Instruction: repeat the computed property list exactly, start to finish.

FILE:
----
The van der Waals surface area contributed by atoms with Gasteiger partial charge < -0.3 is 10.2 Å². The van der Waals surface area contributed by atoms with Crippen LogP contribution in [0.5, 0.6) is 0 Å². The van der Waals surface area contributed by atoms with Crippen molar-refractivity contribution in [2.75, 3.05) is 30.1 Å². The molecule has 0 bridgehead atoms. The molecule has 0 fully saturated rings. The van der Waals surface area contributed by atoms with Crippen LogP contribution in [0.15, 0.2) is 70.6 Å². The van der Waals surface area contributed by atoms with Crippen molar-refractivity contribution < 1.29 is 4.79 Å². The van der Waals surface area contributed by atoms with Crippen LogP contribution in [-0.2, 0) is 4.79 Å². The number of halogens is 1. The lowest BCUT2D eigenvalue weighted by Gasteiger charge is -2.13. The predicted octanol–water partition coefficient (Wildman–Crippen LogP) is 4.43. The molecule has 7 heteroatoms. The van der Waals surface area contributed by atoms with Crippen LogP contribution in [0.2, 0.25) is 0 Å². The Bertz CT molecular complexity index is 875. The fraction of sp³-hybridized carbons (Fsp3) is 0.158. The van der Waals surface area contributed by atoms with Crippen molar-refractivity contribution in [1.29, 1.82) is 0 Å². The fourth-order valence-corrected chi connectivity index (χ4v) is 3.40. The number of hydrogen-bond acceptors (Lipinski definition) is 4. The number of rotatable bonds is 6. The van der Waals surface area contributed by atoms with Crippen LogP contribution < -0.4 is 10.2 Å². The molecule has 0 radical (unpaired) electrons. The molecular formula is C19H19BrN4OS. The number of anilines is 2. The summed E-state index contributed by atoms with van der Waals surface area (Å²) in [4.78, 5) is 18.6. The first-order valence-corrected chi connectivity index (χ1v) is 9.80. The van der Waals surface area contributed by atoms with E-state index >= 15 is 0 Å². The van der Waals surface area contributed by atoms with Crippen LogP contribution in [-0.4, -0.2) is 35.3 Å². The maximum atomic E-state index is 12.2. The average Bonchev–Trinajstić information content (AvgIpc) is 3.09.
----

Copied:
The van der Waals surface area contributed by atoms with Gasteiger partial charge < -0.3 is 10.2 Å². The van der Waals surface area contributed by atoms with Crippen LogP contribution in [0.5, 0.6) is 0 Å². The van der Waals surface area contributed by atoms with Crippen molar-refractivity contribution in [2.75, 3.05) is 30.1 Å². The molecule has 0 bridgehead atoms. The molecule has 0 fully saturated rings. The van der Waals surface area contributed by atoms with Crippen LogP contribution in [0.15, 0.2) is 70.6 Å². The van der Waals surface area contributed by atoms with Crippen molar-refractivity contribution < 1.29 is 4.79 Å². The van der Waals surface area contributed by atoms with Crippen LogP contribution in [-0.2, 0) is 4.79 Å². The number of halogens is 1. The lowest BCUT2D eigenvalue weighted by Gasteiger charge is -2.13. The predicted octanol–water partition coefficient (Wildman–Crippen LogP) is 4.43. The molecule has 7 heteroatoms. The van der Waals surface area contributed by atoms with Crippen LogP contribution in [0.2, 0.25) is 0 Å². The Bertz CT molecular complexity index is 875. The fraction of sp³-hybridized carbons (Fsp3) is 0.158. The van der Waals surface area contributed by atoms with Crippen molar-refractivity contribution in [1.29, 1.82) is 0 Å². The fourth-order valence-corrected chi connectivity index (χ4v) is 3.40. The number of hydrogen-bond acceptors (Lipinski definition) is 4. The number of rotatable bonds is 6. The van der Waals surface area contributed by atoms with Crippen LogP contribution < -0.4 is 10.2 Å². The molecule has 0 radical (unpaired) electrons. The molecular formula is C19H19BrN4OS. The number of anilines is 2. The summed E-state index contributed by atoms with van der Waals surface area (Å²) in [4.78, 5) is 18.6. The first-order valence-corrected chi connectivity index (χ1v) is 9.80. The van der Waals surface area contributed by atoms with E-state index >= 15 is 0 Å². The van der Waals surface area contributed by atoms with Crippen LogP contribution in [-0.4, -0.2) is 35.3 Å². The maximum atomic E-state index is 12.2. The average Bonchev–Trinajstić information content (AvgIpc) is 3.09.